Our Back Pages

Peter Holsapple / Chris Stamey

  • AllMusic Rating
  • User Ratings (0)
  • Your Rating

Our Back Pages Review

by Mark Deming

Chris Stamey left the dB's in 1982, but fate and the desire to maintain a successful collaboration keeps bringing him back to the orbit of his former bandmate Peter Holsapple. The two have been friends since grade school, and in 1991, they reunited to cut a semi-acoustic album, Mavericks, that was more subtle and less angular than the dB's best-known work but still documented their musical chemistry and their gift for harmonies. They occasionally crossed creative paths again after that, and issued a second album as a duo in 2009, Here and Now. A full-fledged dB's reunion record, Falling Off the Sky, came out in 2012, and nine years on, we have another Holsapple & Stamey set, 2021's Our Back Pages. As the title suggests, this time Holsapple & Stamey are taking a second look at some songs they recorded in the past, mostly from the first two dB's albums, but the spare, evocative, primarily acoustic arrangements give the tunes a different feel, and the passage of time seems to have allowed the songwriters to find new wrinkles in the tunes. (There is one previously unheard selection, "Depth of Field," which was written for the 1982 dB's LP Repercussion but never made the cut, though it sounds lovely in this version. There's also one track, "Nothing is Wrong," taken from a live performance by the dB's.) Here, "Molly Says" sounds more rueful than grumpy, "Happenstance" takes on the voice of someone who knows just how much they want to hurt someone, "Big Brown Eyes" is romantic in a deeper and more mature way, and "Picture Sleeve" is a sweetly rueful look back at how a younger man falls in love. It's not uncommon for artists to re-record older material because they've run out of ideas, but in Our Back Pages, Peter Holsapple and Chris Stamey show they have plenty of great ideas as they rework these older tunes. From a distance of a few decades, they know more about themselves and the characters they wrote about, and that wisdom, coupled with some stellar harmonies, makes Our Back Pages a delight even if you're not well versed on the original versions of the songs.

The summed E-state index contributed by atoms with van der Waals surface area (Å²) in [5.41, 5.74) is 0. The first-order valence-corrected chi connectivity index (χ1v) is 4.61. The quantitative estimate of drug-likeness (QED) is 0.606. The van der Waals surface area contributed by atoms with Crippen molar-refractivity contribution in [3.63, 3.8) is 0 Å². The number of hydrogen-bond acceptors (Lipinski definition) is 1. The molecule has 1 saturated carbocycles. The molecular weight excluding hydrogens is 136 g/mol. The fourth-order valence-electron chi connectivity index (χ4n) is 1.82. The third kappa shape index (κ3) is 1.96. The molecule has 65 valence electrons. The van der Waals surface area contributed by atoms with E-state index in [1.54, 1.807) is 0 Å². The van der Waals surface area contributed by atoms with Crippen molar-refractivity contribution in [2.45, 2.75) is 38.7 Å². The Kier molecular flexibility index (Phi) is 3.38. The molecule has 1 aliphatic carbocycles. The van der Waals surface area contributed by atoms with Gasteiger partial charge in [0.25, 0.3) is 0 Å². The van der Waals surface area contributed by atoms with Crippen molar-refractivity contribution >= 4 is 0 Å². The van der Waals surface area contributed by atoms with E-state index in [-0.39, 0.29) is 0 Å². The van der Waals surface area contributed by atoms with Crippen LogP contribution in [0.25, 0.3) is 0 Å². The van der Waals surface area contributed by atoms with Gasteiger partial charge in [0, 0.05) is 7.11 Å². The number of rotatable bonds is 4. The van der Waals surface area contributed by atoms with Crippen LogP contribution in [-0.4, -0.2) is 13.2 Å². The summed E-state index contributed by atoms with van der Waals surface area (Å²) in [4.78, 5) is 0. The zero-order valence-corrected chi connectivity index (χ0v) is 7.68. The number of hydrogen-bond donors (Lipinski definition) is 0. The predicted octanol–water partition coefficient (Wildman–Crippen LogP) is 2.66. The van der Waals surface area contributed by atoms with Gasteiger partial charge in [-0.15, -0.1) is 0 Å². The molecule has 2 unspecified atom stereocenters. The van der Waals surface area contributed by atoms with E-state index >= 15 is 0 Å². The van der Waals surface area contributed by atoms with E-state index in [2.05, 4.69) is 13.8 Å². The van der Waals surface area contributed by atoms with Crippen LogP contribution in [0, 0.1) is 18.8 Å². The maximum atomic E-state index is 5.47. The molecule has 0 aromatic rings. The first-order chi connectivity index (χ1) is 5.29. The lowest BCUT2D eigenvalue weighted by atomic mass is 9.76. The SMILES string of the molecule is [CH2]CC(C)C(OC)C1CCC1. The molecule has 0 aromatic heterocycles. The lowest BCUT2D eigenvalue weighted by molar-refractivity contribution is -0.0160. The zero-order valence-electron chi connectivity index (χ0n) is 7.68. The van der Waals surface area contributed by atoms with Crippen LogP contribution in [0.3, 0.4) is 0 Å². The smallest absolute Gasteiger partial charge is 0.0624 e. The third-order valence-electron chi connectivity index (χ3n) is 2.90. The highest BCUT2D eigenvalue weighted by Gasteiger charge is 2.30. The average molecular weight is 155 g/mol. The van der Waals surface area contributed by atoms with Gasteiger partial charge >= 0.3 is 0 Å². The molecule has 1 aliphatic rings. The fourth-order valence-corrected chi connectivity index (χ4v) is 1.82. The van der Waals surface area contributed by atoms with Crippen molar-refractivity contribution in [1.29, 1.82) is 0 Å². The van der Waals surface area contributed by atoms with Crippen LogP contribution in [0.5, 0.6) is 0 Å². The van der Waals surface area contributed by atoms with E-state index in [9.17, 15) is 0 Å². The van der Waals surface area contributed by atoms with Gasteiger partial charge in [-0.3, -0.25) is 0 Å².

blue highlight denotes track pick